Nokia S60 touch browser needs too many touches

The Palm Pre, iPhone, and Android browsers were designed specifically for touchscreen phones. In contrast, the S60 browser that Nokia's touchscreen phones use goes back to an older S60 interface that did not focus on touchscreen use.

The Palm Pre, iPhone, and Android browsers were designed specifically for touchscreen phones. In contrast, the S60 browser that Nokia's touchscreen phones use goes back to an older S60 interface that did not focus on touchscreen use. This fact may explain some of the S60 browser's lingering limitations.

Nokia's Series 60 is open-source user-interface software that runs on the Symbian smart phone operating system from Symbian. The S60 browser lets you to set up a preferred home page, similar to the way desktop browsers do; but this arrangement requires you to take additional steps before you can start browsing. To enter an address, you must press the center Go button and then enter the URL; since the URL you typed will appear overlaid on the home page, you'll have to press Go To to navigate to your desired page. The page-loading progress bar appears at the top of the screen, along with a notation about the amount of data being used while the page is loading.

Two rows of persistent buttons occupy the bottom of the browser. The first row constitutes a contextual menu with options for bookmarks, a direct link to your homepage, keyword search (as with Android), and page reloading, among others. The plus sign button at the right lets you zoom in or out on the page. The second row consists of two buttons--one that displays more options, and one that returns you to the previous page. Enabling full-screen mode hides these two rows of buttons.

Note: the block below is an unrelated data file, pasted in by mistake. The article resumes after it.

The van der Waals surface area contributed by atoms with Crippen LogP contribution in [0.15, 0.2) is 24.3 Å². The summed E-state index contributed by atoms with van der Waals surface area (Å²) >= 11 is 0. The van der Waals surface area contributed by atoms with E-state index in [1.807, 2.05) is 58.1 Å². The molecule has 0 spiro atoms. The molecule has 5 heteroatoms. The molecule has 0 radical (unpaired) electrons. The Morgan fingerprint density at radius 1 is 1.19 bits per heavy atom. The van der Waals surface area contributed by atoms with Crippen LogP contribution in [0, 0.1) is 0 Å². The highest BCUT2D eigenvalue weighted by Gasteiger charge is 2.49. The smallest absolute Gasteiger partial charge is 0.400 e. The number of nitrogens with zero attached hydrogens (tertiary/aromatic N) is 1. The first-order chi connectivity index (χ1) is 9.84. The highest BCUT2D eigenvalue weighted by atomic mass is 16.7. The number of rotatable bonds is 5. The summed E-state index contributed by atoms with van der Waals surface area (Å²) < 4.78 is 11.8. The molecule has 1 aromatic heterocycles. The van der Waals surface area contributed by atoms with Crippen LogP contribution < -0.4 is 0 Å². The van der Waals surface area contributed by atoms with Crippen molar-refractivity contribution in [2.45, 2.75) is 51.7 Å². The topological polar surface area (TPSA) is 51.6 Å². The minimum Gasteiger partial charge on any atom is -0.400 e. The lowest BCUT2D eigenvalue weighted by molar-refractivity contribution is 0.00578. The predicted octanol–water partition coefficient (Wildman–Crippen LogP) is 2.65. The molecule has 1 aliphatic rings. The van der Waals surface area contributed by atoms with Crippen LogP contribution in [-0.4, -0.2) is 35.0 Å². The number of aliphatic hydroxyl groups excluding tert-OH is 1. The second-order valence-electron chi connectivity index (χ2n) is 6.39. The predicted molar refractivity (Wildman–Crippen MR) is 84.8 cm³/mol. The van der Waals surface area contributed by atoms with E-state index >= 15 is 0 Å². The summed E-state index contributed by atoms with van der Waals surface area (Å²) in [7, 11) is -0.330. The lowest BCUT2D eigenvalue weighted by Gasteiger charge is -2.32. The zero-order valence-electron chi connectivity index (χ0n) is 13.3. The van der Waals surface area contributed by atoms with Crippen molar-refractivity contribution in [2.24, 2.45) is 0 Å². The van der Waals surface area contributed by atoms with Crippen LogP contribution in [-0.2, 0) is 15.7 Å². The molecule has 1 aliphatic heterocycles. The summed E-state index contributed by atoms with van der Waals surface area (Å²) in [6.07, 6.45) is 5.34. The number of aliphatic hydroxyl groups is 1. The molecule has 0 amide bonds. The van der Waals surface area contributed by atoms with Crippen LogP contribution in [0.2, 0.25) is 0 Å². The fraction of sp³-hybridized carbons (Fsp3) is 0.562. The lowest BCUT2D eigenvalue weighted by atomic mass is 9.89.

Unlike the iPhone, Palm Pre, and Android browsers, the Nokia S60 browser doesn't automatically resize a loaded page to fit the width of the screen (either in portrait mode or in landscape mode). Instead, it presents you with a full-resolution shot of the upper left corner of the page you just loaded. To view the whole page fitted to the screen's width, you have to go to the options menu and press Overview. From there, you use a red rectangle on the screen to select the area of the page that you want to zoom in on.

To switch between open browser windows/tabs, you press the option button and then select the 'Switch Window' function. Opening a new tab on an S60 browser isn't as easy as on an iPhone, Palm Pre, or Android device; usually, Web sites that automatically open in another window trigger this command.

Saving an image with a Nokia S60 browser can be tedious. First you have to select 'Options', 'Display Options', 'View Images'; then the page will display a list of the images (with thumbnails). After you select the image that you want to save, a larger preview appears and you must press 'Options' (in the bottom left of the screen), 'Save', 'Select phone or memory card', and 'OK'. Pressing 'Back' three times will take you back to the page. In comparison, on an iPhone you simply tap and hold an image, and then press 'Save Image'.

Despite its clumsiness, the Nokia S60 touch browser offers (limited) Adobe Flash support. And the browser can integrate with RSS feeds, a feature unavailable on iPhone, Palm Pre, and Android browsers except through third-party applications.­­­

Tags mobile browserssymbianmobile phonessmartphonesNokia

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Daniel Ionescu

PC World (US online)

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